The decisions of the Bucharest Summit on Membership Action Plans seem to satisfy most parties - although initial positions suggested a possible failure of the summit. NATO took its time and gave priority to its missions over the historic opportunity for expansion, a move that increases doubts regarding the Alliance's global role and readiness to execute leadership.
once again proved it is better at diplomacy than at military action. In
Bucharest both "expansionists" and "cautionists" were able to claim success, partial
though, but very important psychologically - as unity is a rare commodity in
today's NATO dealings. One single political decision seems to have tipped the
balance against the 2expansionists". According to the British press, PM Gordon
Brown decided not to put his weight in favour of the Ukraine-Georgia MAPs,
making it impossible for the US, Canada and smaller Eastern-European allies to
fend off the opposition of members of the "old Europe."
High hopes and grand ideas from across the Atlantic will have to wait. The "Realpolitik" of political uncertainty, financial struggle, and a distant war that NATO claims it cannot afford to lose prevailed for the time being. But be careful with over-estimating the importance of Afghanistan at the expense of further enlargement. Beware of Ukraine or Georgia becoming for NATO's what Turkey is for the EU - a forever candidate. Geopolitics do not accept a vacuum.
As for now both Juschchenko and Saakaschvili clapped hands in rejoice. But where will Bucharest leave the NATO hopefuls remains to be seen, as December comes after the US presidential elections. Even if MAPs are introduced then, the delay may fuel anti-Western and pro-Russia attitudes. Elections in Ukraine and Georgia come sooner than NATO, and Moscow has both the means and will to exert its influence.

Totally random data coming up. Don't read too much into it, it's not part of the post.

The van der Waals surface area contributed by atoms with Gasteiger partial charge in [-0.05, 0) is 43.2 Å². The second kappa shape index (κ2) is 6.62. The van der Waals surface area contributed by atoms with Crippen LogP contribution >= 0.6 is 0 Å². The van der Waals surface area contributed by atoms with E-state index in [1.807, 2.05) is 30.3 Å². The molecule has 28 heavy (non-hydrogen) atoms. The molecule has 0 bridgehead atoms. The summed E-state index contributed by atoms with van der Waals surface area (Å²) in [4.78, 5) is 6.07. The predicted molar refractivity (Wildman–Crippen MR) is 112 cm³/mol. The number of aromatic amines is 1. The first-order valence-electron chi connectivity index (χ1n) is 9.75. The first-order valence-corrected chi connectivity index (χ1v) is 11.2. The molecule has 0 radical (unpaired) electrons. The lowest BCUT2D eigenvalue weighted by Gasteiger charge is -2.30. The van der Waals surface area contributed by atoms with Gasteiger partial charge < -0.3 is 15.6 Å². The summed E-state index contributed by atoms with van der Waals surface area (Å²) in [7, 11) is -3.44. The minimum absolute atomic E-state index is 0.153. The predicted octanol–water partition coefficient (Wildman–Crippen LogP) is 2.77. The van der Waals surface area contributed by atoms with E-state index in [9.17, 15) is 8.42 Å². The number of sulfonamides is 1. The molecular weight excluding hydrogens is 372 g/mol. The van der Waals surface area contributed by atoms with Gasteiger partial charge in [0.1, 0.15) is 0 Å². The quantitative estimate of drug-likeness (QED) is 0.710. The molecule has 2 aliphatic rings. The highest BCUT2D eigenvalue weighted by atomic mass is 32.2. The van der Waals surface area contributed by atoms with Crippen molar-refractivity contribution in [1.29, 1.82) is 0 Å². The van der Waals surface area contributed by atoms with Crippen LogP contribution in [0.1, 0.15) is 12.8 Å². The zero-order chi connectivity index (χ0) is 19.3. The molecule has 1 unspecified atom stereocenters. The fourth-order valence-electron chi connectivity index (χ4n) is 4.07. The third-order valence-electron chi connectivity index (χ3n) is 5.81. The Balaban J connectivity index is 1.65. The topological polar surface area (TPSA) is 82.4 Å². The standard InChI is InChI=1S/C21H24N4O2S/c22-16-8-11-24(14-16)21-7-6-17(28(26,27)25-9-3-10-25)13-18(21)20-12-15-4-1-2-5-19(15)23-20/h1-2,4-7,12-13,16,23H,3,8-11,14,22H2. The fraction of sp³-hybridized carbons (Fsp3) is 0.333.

Both Ukraine and Georgia constitute crucial geostrategic areas. NATO's expansion into those areas will shift the geostrategic balance dramatically. From that point of view it would be far more important than moving the Alliance's borders eastwards in Europe, what was symbolic to the end of the Yalta system. For NATO it would be as much a historic opportunity as a challange. And NATO seems to have just taken time to think, whether to take that chance and face that challange, judging for the time being that there are more urgent issues to cope with, primarily Afghanistan.
But sooner or later the question will have to be
answered of what is more important and whether both a breakthrough enlargement
and crucial operations are feasible at the same time. So delaying the MAPs for
the both Russia's neighbours should not by any way mean shelving the issue indefinitely.
On the contrary - the sooner a serious discussion is launched the better, and
both sides, NATO and the applicants, should come together in December ready to
Whether the Afghan mission could be accomplished at the price of delaying a major expansion is not clear now. Both military, political and financial obstacles may come in the way because the declarations made before and in Bucharest may not be enough to prevail on the battlefield. At some point additional help - notably from Russia - may become indispensable. And at that time Russia may be already a double winner, gaining foot in Kiev and Tbilisi for another decade or so. The next US president may not be as interested in expanding the Alliance and NATO may end up losing a historic opportunity and that applies equally to both countries.
But a majority of crucial NATO members decided not to add a "political overstretch" to what they see as military and financial one in the current situation. The Alliance has taken time to rebind, and perhaps rethink its posture. Only if these result in a more cohesive, stronger, and more capable Alliance - and one willing still to promote collective security, democracy and rule of law outside its current borders - could the delay on Ukraine and Georgia be accepted. Otherwise NATO may end up claiming victory away from home, but inviting instability and danger on its doorstep.
Marek Swierczynski is a journalist with a special interest in defence and security matters and and a member of the Polish Euro-Atlantic Society.